As a proud Army mother, Kelly Copeland cannot bear to see “American Sniper,” even though it now rates as the biggest grossing war movie of all time.
Her son, Brandon Smith, told her that his life mirrored the movie. “I can’t bring myself to watch it,” Copeland said.
Smith was only 20 when he was assigned to the sniper section of a mortar platoon at the height of the Iraq war. When I met him there in early 2008, he told me he was well-suited for his mission. He grew up hunting in Georgia and was used to waiting for his prey.
Not every soldier has that kind of patience. Not every soldier can become a sniper.
Smith already had his first confirmed kill when we met. He was hungry for another one. And he got more, though he wouldn’t tell me how many when I caught up with him this week after I saw the movie.
“I really don’t want to talk about that,” he said.
But what he did say was that just like Chris Kyle, the central character of “American Sniper,” he felt he was doing the right thing.
“I enjoyed being on a roof, knowing that any moment now, this could be it. I enjoyed the thrill of getting a shot out. I liked killing the enemy.”
Understanding the American experience in Iraq
The Oscar-nominated blockbuster biopic, which tells the story of the most lethal sniper in U.S. history, has fueled intense debate over the film’s message. Is it anti-war or not? Is Kyle a hero or a psychopath?
Those questions — and interest in the movie — may only intensify as the soldier accused of killing Kyle and his friend Chad Littlefield goes to trial in the coming days. Jury selection in the case of former Marine Eddie Ray Routh was scheduled to begin Thursday in Stephenville, Texas. It’s expected that mental health will be key — Kyle and Littlefield were helping Routh with rehabilitation at a rifle range when Routh gunned them down two years ago.
I’ve met sharpshooters who relished the moment of a kill. Some liked the adrenaline and the satisfaction of vanquishing a foe. Others were drawn to the stark simplicity of a life-and-death moment — when nothing else seemed important.
No matter the perspective, I’ve heard a couple of constant themes from soldiers. “American Sniper,” they say, is a must-see for anyone who wants to understand the American experience in Iraq. Still, for those who fought in uniform, especially sharpshooters, it can be difficult to watch.
Smith mentioned a scene toward the end of the movie in which Kyle, played by Bradley Cooper, adjusts his scope and targets an Iraqi sniper as a dust storm clouds the air. This is supposed to be Kyle’s legendary longest shot at 2,100 yards away.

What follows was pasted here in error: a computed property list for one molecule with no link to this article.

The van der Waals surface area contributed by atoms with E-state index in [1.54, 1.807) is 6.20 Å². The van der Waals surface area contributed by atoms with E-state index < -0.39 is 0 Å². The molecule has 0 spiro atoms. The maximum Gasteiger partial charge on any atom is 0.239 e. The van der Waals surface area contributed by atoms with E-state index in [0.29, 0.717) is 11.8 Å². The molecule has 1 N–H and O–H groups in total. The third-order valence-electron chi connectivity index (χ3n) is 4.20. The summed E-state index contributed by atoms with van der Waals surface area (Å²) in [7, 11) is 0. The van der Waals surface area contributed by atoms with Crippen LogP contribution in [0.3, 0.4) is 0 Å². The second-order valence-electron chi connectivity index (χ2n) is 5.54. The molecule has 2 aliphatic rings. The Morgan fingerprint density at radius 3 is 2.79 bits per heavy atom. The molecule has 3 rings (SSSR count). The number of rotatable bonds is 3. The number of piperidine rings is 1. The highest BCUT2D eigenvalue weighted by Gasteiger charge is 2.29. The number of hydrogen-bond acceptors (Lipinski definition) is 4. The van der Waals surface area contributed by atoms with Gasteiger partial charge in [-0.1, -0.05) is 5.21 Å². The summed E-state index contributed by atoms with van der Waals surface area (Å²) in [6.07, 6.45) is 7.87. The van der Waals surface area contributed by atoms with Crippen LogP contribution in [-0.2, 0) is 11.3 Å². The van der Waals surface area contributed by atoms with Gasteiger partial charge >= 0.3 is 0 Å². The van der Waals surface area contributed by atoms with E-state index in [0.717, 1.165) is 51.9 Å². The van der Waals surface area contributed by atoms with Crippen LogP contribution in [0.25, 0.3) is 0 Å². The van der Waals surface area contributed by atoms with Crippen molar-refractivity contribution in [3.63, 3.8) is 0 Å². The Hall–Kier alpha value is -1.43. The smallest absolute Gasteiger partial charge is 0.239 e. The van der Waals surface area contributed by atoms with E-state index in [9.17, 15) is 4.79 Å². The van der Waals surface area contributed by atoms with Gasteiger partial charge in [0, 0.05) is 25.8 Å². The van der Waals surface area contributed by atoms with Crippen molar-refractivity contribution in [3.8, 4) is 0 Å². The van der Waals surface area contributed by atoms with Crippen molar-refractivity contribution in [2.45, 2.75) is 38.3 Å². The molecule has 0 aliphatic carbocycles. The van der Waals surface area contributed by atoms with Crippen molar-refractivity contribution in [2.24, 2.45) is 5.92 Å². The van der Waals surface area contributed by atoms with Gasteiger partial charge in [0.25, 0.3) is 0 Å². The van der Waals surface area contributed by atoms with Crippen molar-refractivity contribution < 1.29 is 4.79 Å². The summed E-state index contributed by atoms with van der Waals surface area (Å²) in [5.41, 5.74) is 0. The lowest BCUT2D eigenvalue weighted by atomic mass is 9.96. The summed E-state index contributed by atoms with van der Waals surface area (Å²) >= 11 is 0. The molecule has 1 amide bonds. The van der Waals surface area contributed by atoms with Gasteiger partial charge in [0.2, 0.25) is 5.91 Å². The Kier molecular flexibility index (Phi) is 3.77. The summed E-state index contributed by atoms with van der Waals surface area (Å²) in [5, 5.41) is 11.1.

The first time Smith killed, he did the same from a rooftop in restive Arab Jabour, southeast of Baghdad. He scoured the area with high-powered opticals known as the Long Range Advanced Scout Surveillance System. There was no dust storm, but it was early in the morning and hard to focus through dense fog.
Smith spotted a man trying to hide from helicopters overhead. He saw him pick up an object, put it over his shoulder and attempt to cover it with a blanket. Smith thought it might be a shaped-charge explosive that can pierce armored vehicles.
“I remember it to this day, like I was still sitting there,” he said.
He heard the command, “engage,” and opened fire with his .50-caliber rifle — two rounds through the trees, two more on either side. His shot was 1,243 yards.
He anticipated he would be upset by his first kill. He wasn’t.
“I wasn’t nervous or anything. I didn’t feel nothing,” he later told Darren Turner, the battalion chaplain who counseled Smith in Iraq and who I followed for many weeks for a series about a man of God in a place of war.
Even then, I heard Smith speak lines that Kyle echoes in “American Sniper”: Their kills saved American lives, and that’s what mattered.
‘When you are bred to kill, you know’
Only 2% of men are not loath to kill, wrote Dave Grossman in his landmark book “On Killing: The Psychological Cost of Learning to Kill in War and Society.” Chaplain Turner thought Smith might be one of them, though he worried how it would affect the young soldier later on.
Smith still believes he, like Kyle, is one of the 2%.
“When you are bred to kill, you know. You just know,” he said.
Smith is a civilian now; he repairs substations for an electrical company. He is 6 years older and has a wife and two little children. But he sounds far less sure of himself than when I first saw him wearing a sweat-drenched patrol cap and nursing the Copenhagen Long Cut stuffed in his jaw.